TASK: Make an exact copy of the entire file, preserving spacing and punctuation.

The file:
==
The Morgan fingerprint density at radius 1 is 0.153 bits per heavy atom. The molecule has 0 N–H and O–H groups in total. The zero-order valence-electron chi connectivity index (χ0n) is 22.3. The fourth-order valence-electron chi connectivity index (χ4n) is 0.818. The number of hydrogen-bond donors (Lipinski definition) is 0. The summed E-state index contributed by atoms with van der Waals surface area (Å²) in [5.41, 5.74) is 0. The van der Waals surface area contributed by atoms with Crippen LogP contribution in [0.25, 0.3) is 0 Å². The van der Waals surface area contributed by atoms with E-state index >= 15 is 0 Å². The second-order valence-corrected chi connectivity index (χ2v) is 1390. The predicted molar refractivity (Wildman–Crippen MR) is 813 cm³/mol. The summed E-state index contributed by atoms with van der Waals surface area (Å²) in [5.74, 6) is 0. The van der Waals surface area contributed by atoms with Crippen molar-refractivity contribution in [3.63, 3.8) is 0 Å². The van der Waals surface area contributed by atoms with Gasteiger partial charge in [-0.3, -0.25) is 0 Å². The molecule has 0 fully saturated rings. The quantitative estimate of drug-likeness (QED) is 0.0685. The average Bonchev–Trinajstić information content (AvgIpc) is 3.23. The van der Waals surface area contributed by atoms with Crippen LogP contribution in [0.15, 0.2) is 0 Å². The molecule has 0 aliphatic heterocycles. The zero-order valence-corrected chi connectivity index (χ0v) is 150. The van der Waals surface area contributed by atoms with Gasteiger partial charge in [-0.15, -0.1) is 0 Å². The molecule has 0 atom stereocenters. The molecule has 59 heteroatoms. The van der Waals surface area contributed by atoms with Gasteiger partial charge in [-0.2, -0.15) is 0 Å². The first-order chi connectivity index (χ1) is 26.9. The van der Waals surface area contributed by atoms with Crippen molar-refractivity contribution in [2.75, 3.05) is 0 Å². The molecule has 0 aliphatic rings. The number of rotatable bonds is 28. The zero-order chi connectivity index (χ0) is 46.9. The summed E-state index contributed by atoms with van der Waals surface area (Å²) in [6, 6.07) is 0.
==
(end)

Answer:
The Morgan fingerprint density at radius 1 is 0.153 bits per heavy atom. The molecule has 0 N–H and O–H groups in total. The zero-order valence-electron chi connectivity index (χ0n) is 22.3. The fourth-order valence-electron chi connectivity index (χ4n) is 0.818. The number of hydrogen-bond donors (Lipinski definition) is 0. The summed E-state index contributed by atoms with van der Waals surface area (Å²) in [5.41, 5.74) is 0. The van der Waals surface area contributed by atoms with Crippen LogP contribution in [0.25, 0.3) is 0 Å². The van der Waals surface area contributed by atoms with E-state index >= 15 is 0 Å². The second-order valence-corrected chi connectivity index (χ2v) is 1390. The predicted molar refractivity (Wildman–Crippen MR) is 813 cm³/mol. The summed E-state index contributed by atoms with van der Waals surface area (Å²) in [5.74, 6) is 0. The van der Waals surface area contributed by atoms with Crippen molar-refractivity contribution in [3.63, 3.8) is 0 Å². The van der Waals surface area contributed by atoms with Gasteiger partial charge in [-0.3, -0.25) is 0 Å². The molecule has 0 fully saturated rings. The quantitative estimate of drug-likeness (QED) is 0.0685. The average Bonchev–Trinajstić information content (AvgIpc) is 3.23. The van der Waals surface area contributed by atoms with Crippen LogP contribution in [0.15, 0.2) is 0 Å². The molecule has 0 aliphatic heterocycles. The zero-order valence-corrected chi connectivity index (χ0v) is 150. The van der Waals surface area contributed by atoms with Gasteiger partial charge in [-0.15, -0.1) is 0 Å². The molecule has 0 atom stereocenters. The molecule has 59 heteroatoms. The van der Waals surface area contributed by atoms with Gasteiger partial charge in [-0.2, -0.15) is 0 Å². The first-order chi connectivity index (χ1) is 26.9. The van der Waals surface area contributed by atoms with Crippen molar-refractivity contribution in [2.75, 3.05) is 0 Å². The molecule has 0 aliphatic rings. The number of rotatable bonds is 28. The zero-order chi connectivity index (χ0) is 46.9. The summed E-state index contributed by atoms with van der Waals surface area (Å²) in [6, 6.07) is 0.